ConVal covers Antrim, Bennington, Dublin, Francestown, Greenfield, Hancock, Peterborough, Sharon and Temple.

At the start of the session, Superintendent Kimberly Rizzo Saunders explained changes between the current year’s budget and the proposed 2020-21 budget that goes before voters March 10.

By itself, the budget of $50,565,103 would represent an increase of $927,909, or 1.9 percent, over total appropriations approved last year. If everything on this year’s warrant passes — totaling $51,235,103 — the increase in appropriations would be $1,597,909, or 3.2 percent.

Most of the other appropriations on the warrant would come out of any end-of-year surplus funds, rather than new taxes.

Saunders said the biggest driver of the proposed budget increase is personnel, including 3.2 new positions as part of a plan to expand preschool. More children are showing up for kindergarten without the emotional skills they need, and research has shown preschool saves money in the long run, she said.

Other changes include necessary equipment replacements and a $140,000 contractual increase in transportation costs.

If the budget fails to pass, a default budget of $49,142,616 would take effect. A default budget reflects the current year’s budget, plus certain adjustments set by law.

Saunders said the $1.4 million shortfall, were the district to operate under the default budget, would require cuts to staff, programs, facilities and supplies. Administrators would start with those items that have the smallest direct impact on students, she said.

Former school board chairman Tom Welden of Hancock asked why staffing is increasing when the district’s enrollment has declined. “We keep adding things on; the population is not increasing,” he said.

He also raised what has been a contentious issue in past years — the future of the district’s elementary schools. Eight of the nine member towns have elementary schools, and voters have rejected attempts in recent years to amend the district’s articles of agreement to allow school consolidation.

The district’s enrollment has dropped from 2,755 a decade ago to 2,130 in 2019.

Welden said some elementary schools are well below capacity, creating a financial burden. “We cannot afford to keep passing on this,” he said. (No articles related to school consolidation are on the warrant this year.)

Otherwise, there was little discussion of the budget and most other articles. Welden stood up again toward the end and contrasted the day’s session with previous district meetings where, he said, hundreds would show up for lively discussions.

“It’s a sad state of affairs that we no longer have a dialogue about spending $50 million,” he said.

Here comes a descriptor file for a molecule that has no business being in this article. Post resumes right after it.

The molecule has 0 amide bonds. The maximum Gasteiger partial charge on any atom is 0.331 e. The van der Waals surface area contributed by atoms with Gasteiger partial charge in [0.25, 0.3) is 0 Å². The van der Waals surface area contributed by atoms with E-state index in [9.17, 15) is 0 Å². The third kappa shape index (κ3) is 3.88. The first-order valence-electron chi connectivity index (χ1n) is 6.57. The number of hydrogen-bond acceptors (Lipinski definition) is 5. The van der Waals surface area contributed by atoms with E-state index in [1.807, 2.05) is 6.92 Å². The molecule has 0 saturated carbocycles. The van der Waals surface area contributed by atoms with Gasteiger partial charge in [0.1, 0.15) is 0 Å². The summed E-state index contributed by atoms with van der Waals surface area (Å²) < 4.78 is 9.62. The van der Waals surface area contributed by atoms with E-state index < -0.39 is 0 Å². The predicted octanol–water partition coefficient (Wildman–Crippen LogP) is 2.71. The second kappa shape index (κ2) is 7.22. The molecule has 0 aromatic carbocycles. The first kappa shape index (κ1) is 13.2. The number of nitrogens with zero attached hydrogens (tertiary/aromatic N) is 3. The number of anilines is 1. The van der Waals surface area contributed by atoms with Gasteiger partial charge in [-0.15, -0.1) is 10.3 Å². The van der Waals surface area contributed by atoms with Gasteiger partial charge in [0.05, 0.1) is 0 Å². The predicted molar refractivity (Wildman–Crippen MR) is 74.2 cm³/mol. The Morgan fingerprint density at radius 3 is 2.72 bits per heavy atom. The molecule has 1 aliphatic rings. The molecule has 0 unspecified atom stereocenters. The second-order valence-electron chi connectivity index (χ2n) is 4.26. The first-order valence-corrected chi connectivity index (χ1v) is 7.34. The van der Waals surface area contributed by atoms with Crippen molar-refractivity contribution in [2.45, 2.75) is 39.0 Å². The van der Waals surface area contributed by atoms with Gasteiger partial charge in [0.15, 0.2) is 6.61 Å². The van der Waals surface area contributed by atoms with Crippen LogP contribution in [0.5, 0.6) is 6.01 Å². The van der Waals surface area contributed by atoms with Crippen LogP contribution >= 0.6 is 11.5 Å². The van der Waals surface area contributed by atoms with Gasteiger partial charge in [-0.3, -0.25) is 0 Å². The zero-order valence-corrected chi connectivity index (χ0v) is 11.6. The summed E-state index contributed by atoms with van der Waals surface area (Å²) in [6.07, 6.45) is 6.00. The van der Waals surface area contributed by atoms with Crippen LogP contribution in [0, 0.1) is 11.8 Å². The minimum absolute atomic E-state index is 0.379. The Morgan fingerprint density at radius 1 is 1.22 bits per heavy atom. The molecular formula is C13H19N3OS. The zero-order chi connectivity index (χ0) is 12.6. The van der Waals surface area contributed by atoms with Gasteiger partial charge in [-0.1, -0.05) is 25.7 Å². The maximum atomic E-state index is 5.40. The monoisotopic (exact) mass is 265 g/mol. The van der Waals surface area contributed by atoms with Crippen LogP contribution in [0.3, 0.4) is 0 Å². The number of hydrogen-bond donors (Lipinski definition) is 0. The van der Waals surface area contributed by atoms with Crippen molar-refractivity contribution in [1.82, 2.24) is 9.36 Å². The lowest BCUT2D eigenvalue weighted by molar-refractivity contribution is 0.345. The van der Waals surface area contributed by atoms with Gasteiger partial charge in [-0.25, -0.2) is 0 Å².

Two voters quickly got up to speak in support of the proposed budget. Ken Phillips of Peterborough warned the default budget could harm programs that enrich the experience of many students — including his daughter, a member of the Nordic ski team.

“The things that we will lose are the things that will make our students the kinds of people that we want to lead this community in the future,” he said.

As he spoke, seven or eight members of the Nordic team in yellow uniforms stood up in the bleachers.

Not to be outdone, Holly Wilson — a Francestown resident who coaches Alpine skiing — strode to the mic with three team captains.

“Please remember that sports do build consensus,” she said. “And just these kids being here tonight is an indication of that.”

The team plans to put out signs encouraging people to vote for the proposed budget, she said. “This team really wants to get the vote out.”

In addition to the budget, articles on the warrant propose putting up to $550,000 into the school building capital reserve fund, $25,000 into the athletic trust fund and $25,000 into the health trust fund, all drawn from whatever surplus funds the district has at the end of the fiscal year on June 30.

The district is also seeking authorization to enter a long-term power purchase agreement for energy generated by solar panels that would be built on the high school’s roof or elsewhere on the grounds, initially owned by a private company. After the first several years, the district would have the option to buy the panels, resulting in free electricity for the rest of the system’s lifetime.

Another article would set up a new fund for alternative-energy and energy-efficiency projects, with $70,000 raised through taxes. The fund would be used to save for the possible purchase of the solar panels, among other initiatives to reduce energy costs.